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Four different views of Glasgow University Tower

Hadamard Matrices

It has been a common misapprehension over the last seven or eight years that the number of pairwise non-isomorphic 2-(23,11,5) designs is 1102. This notion was first put forward by H. Kimura [1] who found a Hadamard matrix of order 24 that had been missed by Ito et al [2]. It is a figure that appears even today in the new CRC Handbook of Combinatorial Designs. In my recent paper on Hadamard matrices of orders 24 and 28 [3], I also repeated this erroneous figure. Had I bothered to check the numbers of Hadamard designs that I had found from the 60 Hadamard matrices of order 24, I would have announced that the correct number of pairwise non-isomorphic 2-(23,11,5) designs is 1106. This number is implicit in the Table on pp 192-196 appearing in my paper cited above, and indeed all 1106 designs are contained in the gzipped file 23-11-5.gz.

Some people may be interested in having the electronic copies of the Hadamard matrices of orders up to 28. Since they are unique for orders 2, 4, 8 and 12, I only list those of orders 16, 20, 24 and 28. These can be found in the files Hadamard.16, Hadamard.20, Hadamard.24, Hadamard.28. These are files of zero-one matrices of orders 15, 19, 23 and 27, respectively which are obtained from the normalised Hadamard matrix of order 4m by deleting the first row and column, and replacing the -1's by 0's.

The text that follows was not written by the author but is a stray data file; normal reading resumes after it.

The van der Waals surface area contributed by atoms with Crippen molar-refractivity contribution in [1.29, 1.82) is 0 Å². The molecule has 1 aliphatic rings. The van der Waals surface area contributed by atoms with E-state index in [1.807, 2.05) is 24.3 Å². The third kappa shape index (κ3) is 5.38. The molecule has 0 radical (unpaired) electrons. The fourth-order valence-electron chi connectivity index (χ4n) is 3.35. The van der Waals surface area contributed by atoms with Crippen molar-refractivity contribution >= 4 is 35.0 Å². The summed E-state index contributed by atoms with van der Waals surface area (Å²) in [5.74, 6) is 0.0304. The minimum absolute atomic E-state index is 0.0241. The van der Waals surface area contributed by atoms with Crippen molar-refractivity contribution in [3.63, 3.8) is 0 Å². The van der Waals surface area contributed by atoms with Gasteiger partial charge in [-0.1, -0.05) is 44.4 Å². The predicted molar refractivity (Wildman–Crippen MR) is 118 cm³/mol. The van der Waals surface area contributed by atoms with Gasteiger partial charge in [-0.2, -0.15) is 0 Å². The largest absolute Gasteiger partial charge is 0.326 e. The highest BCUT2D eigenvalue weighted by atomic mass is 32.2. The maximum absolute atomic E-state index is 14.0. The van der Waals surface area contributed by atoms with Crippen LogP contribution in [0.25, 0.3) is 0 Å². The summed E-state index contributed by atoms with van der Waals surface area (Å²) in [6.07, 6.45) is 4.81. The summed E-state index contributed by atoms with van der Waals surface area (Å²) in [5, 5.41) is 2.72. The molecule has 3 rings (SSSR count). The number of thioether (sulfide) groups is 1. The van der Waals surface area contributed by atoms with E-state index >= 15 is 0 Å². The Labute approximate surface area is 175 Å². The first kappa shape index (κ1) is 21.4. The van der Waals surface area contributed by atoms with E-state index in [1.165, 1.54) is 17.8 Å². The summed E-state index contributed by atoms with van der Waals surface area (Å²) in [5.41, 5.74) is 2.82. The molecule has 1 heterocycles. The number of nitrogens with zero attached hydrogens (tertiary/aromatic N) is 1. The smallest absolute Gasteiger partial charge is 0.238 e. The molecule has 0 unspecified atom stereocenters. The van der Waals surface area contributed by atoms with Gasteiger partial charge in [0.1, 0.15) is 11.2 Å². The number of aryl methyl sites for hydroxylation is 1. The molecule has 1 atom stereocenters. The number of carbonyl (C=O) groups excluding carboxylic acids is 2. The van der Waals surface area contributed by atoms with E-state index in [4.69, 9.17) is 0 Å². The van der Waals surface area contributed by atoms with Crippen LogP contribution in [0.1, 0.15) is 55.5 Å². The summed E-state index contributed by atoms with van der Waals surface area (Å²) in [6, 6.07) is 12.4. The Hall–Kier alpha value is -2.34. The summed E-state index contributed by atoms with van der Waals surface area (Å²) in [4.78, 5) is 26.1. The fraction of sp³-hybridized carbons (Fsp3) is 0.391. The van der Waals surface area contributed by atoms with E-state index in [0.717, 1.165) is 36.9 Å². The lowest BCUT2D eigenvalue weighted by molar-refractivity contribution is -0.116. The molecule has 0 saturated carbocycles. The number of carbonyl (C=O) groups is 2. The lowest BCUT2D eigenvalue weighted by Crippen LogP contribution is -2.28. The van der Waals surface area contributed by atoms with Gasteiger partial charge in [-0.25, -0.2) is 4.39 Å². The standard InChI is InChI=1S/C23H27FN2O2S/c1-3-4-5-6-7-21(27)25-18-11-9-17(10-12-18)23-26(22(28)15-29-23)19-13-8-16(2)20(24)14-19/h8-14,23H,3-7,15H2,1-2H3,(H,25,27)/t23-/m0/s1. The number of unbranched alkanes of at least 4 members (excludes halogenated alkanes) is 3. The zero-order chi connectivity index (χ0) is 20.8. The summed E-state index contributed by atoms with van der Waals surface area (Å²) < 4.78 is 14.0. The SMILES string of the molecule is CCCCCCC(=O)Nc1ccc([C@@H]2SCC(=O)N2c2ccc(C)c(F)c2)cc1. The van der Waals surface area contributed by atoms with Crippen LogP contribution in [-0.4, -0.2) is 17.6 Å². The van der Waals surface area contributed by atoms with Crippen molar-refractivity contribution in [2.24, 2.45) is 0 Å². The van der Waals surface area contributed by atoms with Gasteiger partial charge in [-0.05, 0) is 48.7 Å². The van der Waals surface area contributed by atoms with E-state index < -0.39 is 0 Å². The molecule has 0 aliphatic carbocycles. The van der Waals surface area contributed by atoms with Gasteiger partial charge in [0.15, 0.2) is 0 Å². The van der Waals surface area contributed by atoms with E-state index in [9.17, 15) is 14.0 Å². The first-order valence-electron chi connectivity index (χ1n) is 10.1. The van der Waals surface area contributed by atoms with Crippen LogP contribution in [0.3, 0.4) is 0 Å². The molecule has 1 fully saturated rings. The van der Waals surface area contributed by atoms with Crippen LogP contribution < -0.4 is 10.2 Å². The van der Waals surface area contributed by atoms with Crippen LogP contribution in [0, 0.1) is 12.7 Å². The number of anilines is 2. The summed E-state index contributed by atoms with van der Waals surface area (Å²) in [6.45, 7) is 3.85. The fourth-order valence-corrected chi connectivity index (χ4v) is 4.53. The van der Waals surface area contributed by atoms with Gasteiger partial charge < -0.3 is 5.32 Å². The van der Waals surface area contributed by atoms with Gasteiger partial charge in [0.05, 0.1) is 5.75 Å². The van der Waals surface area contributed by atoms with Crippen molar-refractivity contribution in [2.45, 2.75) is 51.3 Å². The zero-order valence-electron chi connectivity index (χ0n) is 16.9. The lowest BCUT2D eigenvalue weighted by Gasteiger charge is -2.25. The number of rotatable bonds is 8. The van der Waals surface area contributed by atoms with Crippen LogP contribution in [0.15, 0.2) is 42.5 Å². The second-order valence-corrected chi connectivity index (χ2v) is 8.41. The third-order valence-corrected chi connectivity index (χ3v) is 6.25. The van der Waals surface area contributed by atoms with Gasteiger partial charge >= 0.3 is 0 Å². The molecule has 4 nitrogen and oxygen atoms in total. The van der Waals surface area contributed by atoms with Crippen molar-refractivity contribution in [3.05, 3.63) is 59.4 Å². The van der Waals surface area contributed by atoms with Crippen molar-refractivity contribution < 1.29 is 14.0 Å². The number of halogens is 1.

It is a well-known fact that regular two-graphs on 36 vertices correspond to regular symmetric Hadamard matrices with constant diagonal. In a recent investigation into such regular two-graphs [4], 136 new ones were found, giving a total of 227. Not all these non-isomorphic regular two-graphs were non-isomorphic as Hadamard matrices. In fact the number of pairwise non-isomorphic Hadamard matrices thus found is 180. These Hadamard matrices were examined for Hadamard designs (symmetric 2-(35,17,8) designs) and I discovered that they yielded 101,863 in number (NOT 108,131 as I wrote in the above paper!!). I include the 180 Hadamard matrices in the file Hadamard.36, where also included is the order of the automorphism group of the Hadamard matrix as well as the number of non-isomorphic descendants that arise from each. In common with the listing of regular two-graphs that appear in Regular Two-Graphs, the notation [x,y] means x descendants with automorphism group of order y.

When we had nothing better to do Dick Turyn and I had a look at the numbers of Hadamard matrices of various orders of the Goethals-Seidel type. The numbers of such pairwise non-isomorphic matrices grows rapidly with the order, as one might expect. When the order is 36 we found 24, none of which appears among the 180 referred to above. For completeness they are listed here in (0,1) form G-S matrices of order 36 , along with the order of their automorphism group, the numbers of descendants and the orders of their automorphism groups. To obtain the Hadamard matrix, replace the zeros with -1's.

[1] H. Kimura (New Hadamard matrix of order 24, Graphs Combin. 2 (1986) 247-257)
[2] Ito et al, Classification of 3-(24,12,5) designs and 24-dimensional Hadamard matrices, J. Comb. Theory Ser. A 27 (1979) 289-306.
[3] E Spence, Classification of Hadamard Matrices of Orders 24 and 28, Discrete Math., 140 (1995) 185-243.
[4] E. Spence, Regular two-graphs on 36 vertices, Lin. Alg. Appl., 226-228 (1995) 459-497.